This important reminder is brought to you by: Pepsi. It’s everywhere you look in Kampala, and a perspective I’m really appreciating in the midst of all we have going on.
Cassia Lodge- located atop a Kampala hill, overlooking Lake Victoria. The sign boasts it has the “best view in Kampala” and I can’t argue as it’s certainly the best I’ve seen so far (though I’m quite fond of the view from our bedroom and kitchen windows). We have enjoyed a few dinners here, celebrating the birthday of friends. These shots were from the most recent dinner, where we were lucky enough to watch the full moon rise over the lake while we ate.
The table is always good news, but especially when it’s lit by the full moon and the distant city lights.
It has been decided that Owen has the sweetest blood in the family. Somehow he always ends up covered in bites when the rest of us are not! The other day I counted 13 bites on just his back alone. Still, he doesn’t complain. He says he is thankful for his medicine (Malaria) so that they don’t make him sick. He also expresses thanks every time I kill a mosquito. “If that one were going to bite me, I’m glad you killed it. Thank you.”
I’m pretty big on hospitality. I love welcoming in the outsider, sharing the table, opening our home, and making sure people in general feel loved, valued, and wanted. I’d like to think I’m pretty good at this, but this trip has got me thinking, particularly about how I show hospitality those those I live in close proximity with- my neighbors.
I’ve been learning a lot about what it means to be a neighbor from the people here. Being the outsider and the newcomer to the community, I have been astonished by the number of people who have showed up at our door, stopped cars mid-street to say hello and introduce themselves, invited us places (to meals, to their homes, to church, to their own restaurants), shared their stories (and asked us ours), helped us get settled (running errands, figuring out currency, carting us around the city), and who have just expressed a genuine gladness for our presence.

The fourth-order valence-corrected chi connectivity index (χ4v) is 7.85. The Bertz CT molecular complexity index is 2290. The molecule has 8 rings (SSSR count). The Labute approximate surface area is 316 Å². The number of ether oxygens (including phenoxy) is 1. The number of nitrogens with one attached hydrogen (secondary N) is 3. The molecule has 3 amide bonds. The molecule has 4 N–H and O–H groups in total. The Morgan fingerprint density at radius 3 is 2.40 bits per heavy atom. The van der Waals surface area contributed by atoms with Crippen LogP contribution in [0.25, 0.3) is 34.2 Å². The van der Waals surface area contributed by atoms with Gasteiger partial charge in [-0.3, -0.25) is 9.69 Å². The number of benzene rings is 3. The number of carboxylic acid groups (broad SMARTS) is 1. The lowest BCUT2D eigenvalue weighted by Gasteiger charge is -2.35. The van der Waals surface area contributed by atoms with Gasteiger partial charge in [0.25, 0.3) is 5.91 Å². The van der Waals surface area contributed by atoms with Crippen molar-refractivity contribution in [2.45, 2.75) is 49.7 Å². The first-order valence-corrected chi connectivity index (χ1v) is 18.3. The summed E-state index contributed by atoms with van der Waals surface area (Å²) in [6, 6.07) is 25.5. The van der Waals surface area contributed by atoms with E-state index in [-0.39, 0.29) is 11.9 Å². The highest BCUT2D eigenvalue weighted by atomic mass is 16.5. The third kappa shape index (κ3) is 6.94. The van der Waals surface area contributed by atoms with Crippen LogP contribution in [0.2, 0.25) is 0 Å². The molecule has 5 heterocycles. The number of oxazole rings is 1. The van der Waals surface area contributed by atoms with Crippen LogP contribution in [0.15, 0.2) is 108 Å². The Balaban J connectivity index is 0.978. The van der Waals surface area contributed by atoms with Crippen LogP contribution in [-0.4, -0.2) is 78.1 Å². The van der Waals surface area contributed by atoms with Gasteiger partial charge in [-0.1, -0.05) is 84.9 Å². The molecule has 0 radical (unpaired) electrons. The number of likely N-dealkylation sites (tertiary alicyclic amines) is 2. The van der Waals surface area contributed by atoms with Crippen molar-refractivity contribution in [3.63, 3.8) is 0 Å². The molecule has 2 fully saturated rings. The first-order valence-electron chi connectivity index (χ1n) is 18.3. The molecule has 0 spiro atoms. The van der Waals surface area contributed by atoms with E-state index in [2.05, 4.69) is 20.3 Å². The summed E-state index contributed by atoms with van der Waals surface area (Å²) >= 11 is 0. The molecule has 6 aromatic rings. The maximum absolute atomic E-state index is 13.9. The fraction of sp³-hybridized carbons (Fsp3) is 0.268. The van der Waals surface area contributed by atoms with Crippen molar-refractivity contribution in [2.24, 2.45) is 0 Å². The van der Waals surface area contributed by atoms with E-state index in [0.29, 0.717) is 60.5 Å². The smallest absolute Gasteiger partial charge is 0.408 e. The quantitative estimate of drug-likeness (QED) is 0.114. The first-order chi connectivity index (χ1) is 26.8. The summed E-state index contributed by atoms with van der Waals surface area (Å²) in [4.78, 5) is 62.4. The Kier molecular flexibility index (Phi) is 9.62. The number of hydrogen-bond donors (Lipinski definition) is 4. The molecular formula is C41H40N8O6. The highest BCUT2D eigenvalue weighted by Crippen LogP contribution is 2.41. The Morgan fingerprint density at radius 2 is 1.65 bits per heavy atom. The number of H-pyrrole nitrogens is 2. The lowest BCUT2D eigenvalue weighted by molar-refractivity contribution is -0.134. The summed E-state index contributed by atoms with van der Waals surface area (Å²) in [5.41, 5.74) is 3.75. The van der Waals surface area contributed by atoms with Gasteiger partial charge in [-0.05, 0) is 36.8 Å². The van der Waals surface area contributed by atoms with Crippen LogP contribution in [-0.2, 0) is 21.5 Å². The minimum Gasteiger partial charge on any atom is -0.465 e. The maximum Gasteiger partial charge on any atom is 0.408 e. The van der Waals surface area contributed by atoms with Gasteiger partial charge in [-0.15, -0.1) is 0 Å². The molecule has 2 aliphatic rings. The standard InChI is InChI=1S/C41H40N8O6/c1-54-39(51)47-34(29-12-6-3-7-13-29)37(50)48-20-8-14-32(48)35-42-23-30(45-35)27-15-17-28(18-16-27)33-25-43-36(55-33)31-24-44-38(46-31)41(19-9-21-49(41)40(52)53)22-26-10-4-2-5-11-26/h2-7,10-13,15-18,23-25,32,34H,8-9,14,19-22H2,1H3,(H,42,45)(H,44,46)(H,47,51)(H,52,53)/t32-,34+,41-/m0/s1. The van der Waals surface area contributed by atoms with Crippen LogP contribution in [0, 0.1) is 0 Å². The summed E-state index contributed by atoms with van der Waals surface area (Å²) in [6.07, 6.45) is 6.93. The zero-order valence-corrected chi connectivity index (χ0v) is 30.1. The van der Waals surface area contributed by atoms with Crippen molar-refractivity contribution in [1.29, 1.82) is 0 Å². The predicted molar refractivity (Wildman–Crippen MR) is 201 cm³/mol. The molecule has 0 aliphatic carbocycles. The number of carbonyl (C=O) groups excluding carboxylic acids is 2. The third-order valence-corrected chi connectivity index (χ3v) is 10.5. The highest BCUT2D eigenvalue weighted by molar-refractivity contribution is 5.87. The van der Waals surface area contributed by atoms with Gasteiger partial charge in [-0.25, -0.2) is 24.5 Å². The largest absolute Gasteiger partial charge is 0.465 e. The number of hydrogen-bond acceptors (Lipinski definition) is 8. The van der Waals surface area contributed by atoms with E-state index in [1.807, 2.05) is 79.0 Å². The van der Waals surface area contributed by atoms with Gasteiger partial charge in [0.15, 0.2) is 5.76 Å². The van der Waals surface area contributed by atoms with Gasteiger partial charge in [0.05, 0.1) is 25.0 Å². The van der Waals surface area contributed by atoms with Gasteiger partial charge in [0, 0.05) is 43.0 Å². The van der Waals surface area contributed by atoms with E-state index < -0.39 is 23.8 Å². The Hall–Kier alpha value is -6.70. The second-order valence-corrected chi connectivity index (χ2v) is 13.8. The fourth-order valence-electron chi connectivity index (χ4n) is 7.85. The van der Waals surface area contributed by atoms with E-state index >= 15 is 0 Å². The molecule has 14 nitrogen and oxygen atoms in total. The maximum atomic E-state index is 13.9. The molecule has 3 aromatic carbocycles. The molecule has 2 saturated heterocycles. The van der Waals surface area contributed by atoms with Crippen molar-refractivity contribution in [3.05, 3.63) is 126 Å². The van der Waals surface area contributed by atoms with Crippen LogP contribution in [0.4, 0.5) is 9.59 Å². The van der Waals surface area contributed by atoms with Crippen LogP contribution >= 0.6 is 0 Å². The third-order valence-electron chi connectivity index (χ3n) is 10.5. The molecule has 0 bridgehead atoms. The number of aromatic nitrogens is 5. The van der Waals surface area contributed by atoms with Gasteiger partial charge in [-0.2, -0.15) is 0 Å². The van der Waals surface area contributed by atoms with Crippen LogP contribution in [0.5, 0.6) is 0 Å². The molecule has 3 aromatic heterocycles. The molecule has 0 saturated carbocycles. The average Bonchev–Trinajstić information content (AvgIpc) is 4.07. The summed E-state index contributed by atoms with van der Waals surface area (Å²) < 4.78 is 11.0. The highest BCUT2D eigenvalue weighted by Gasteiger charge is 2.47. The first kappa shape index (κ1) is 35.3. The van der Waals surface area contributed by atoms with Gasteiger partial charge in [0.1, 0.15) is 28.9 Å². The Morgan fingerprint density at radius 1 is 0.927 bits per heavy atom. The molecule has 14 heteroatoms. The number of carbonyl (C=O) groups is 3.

I’m thinking about how, though I do those things in certain arenas of life and with certain groups of people, I do not tend to offer that kind of hospitality and warmth to the people who are my neighbors (meaning the actual folks who live on our block or our alley, not the general, all-inclusive “neighbor.” That one is easier for me). I’d like to change that.
So far on my list of changes y’all can hold me accountable to: not being so entitled with our water and power supply at home (and here), walking more frequently as a discipline of slowing down and being more present, and now, showing hospitality to my neighbors. Hopefully someone is writing these down, ha!
Simply put, we might have come here to adopt, but it feels like we ourselves are being adopted. And this adoption feels more like an invitation- one that should be extended to others, so that they too can feel taken care of, known, and full of the hope that comes from having people with you on the journey. #joinme #everythingsgoingtobealright
After a visit to the travel doctor, 17 vaccinations between the 4 of us, and three different prescriptions for “precautionary medications,” we are one step closer to being ready for our trip to Uganda.
These are the faces of my strong and brave kids after the vaccinations were complete.
On this thanksgiving weekend we are thankful for modern medicine AND for lollipops. One step closer…